As the universities continue grow in student population and real estate, old wounds bleed anew.
“This area is changing. And just like the Black Bottom, and all this gentrification people are talking about going on right now and this urban renewal, it’s all good. But many times there’s still a lot of unfair and unjust things that take place,” Muhammad said.

So Muhammad and his allies plan to fight for the neighborhood. The New Freedom District idea was originally born out of conversations and meetings with community members when the area was declared to be a Promise Zones early last year.

During meetings with The People’s Emergency Center, residents discussed what they wanted for their neighborhood. What came of these meetings, Muhammad said, was a desire to preserve neighborhood identity. And with that, the idea of rebranding Lancaster Avenue as The New Freedom District was born.

Muhammad, 63, has lived in the area his entire life. He grew up during the Civil Rights movement. His father knew Malcolm X, whom he remembers watching preach about the struggle their community faced and coming over for lunch with his family. His father was so instrumental in the community that two Philadelphia murals were painted in his image.

Muhammad said he wants to turn the New Africa Center into a five-story facility that would offer a museum on the first floor, a business, arts and technology center on the second floor and low-income housing on the third. Already the space is used as a museum and the lot across the street is used as a soup-kitchen and venue for community concerts, programs, and movie screenings.

The area is rich in history and Muhammad plans to preserve the cultural heritage by offering tours of the neighborhood, which will focus on the abolitionist movement, the Quakers, and the civil rights history.

Working with others in the community, he has identified forty places in Belmont, Mantua and Powelton Village to include on the New Freedom District tours. Some stops on his future tour include The Old Quaker Building at 35th and Lancaster, The Martin Luther King Jr. memorial marker and Mural, the Underground Railroad and the Mother Bethel African Methodist Episcopal Church.

“Philadelphia is a tourist mecca and so my hope is that if we design this Freedom District and develop nice tours and preserve our story in a nice museum we can help create jobs,” he said.

While his museum currently has a focus on African-American muslims in the community, he wants to expand it to include African churches as well to show visitors the important role the faith community has played in organizing and supporting the area over its rich history, connecting current conditions to a long cultural heritage.

“These churches were founded by the Mother Bethel churches in the early 1800s. The whole idea was these people distinguished themselves as Africans and they weren’t calling themselves ‘colored’ and they weren’t calling themselves ‘Negros.’ In my generation we would say the Negro is nothing but a product of slavery. There wasn’t such thing as Negroes before slavery. Negroes were branded and so brutally treated, having no access to education or their own cultural links. Society told our people that we were inferior and we weren’t even human beings. These African churches show that these people thought of themselves as African and they were connected to their culture,” Muhammad said.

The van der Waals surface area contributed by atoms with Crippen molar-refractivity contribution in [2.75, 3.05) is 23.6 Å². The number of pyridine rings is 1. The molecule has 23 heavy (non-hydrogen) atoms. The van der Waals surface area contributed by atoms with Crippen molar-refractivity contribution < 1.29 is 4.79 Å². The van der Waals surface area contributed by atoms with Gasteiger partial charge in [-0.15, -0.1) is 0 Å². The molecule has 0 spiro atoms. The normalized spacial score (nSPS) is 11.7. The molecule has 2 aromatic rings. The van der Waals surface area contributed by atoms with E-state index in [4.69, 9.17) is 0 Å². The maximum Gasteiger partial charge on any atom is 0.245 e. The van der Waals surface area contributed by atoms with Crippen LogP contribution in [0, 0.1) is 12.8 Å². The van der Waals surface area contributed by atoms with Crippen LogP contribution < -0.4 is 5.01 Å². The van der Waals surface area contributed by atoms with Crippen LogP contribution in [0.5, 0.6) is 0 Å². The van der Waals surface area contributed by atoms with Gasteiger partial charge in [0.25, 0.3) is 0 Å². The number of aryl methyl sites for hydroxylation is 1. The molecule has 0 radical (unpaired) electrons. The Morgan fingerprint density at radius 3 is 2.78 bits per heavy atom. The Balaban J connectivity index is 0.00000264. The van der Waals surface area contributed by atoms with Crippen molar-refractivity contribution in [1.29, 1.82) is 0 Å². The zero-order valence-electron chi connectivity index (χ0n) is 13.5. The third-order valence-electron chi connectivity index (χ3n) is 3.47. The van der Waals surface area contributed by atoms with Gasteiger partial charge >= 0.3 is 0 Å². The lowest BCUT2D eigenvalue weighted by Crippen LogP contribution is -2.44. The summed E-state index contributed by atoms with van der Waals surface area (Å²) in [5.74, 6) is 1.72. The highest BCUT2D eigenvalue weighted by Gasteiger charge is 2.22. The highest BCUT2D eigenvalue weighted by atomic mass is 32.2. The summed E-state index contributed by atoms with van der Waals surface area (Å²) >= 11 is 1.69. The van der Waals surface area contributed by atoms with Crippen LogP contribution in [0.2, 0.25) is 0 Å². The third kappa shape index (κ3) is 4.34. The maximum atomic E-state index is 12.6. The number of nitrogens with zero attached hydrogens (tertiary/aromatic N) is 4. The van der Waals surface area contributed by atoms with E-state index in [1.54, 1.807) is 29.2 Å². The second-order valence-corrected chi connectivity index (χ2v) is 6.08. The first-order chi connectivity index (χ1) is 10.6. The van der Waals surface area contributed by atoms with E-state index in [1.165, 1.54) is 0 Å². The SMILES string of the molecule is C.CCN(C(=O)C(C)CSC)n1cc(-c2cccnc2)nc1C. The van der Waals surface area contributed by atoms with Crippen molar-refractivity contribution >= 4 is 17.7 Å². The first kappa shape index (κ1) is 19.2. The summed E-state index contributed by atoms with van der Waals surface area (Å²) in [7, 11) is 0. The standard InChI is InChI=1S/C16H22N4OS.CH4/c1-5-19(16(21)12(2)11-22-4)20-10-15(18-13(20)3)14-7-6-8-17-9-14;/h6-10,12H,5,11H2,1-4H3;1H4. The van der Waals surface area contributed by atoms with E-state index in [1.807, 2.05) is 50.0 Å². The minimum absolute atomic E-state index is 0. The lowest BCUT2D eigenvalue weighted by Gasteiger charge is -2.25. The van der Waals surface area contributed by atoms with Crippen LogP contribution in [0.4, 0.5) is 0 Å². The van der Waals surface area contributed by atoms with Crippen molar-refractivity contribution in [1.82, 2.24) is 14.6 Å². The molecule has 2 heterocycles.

Muhammad said the community is already feeling the effects of gentrification due to increased property taxes in the last three years and worries about these community members who are slowly being pushed out under the banner of gentrification.

“People need to find ways to still accommodate people that have been left out. Social issues need to be addressed,” he said.

All Aboard?

Not everyone believes in the promise of the Promise Zone. Jennifer Johnson is a Temple University graduate student focusing on ceramics. A 53-year-old white woman from Powelton Village, Johnson has been closely following the developments in the neighborhood.

“The Promise Zone is crazy. It includes the University of Pennsylvania Law School. That is crazy to me. The University of Pennsylvania Law School runs Philadelphia. Every kind of middle class politician and above comes out of there. It is the seed of power in the city and the fact it got into the promise zone just boggles my mind,” she said.

Johnson decided to do something different to help preserve the neighborhood in the face of changes driven by growth at the universities.

The West Philadelphia University City High School and the University of Pennsylvania created a mosaic memorializing Black Bottom’s gentrification struggles in the late 1990’s. The mosaic, now chipped and in need of restoration, showed African-Americans in front of a row of homes putting their hands up as a bulldozer drew near. It also included a map of the Black Bottom and a heart with two hands holding onto each other.

With a putty knife and a mallet, Johnson removed the mosaic by herself in one week.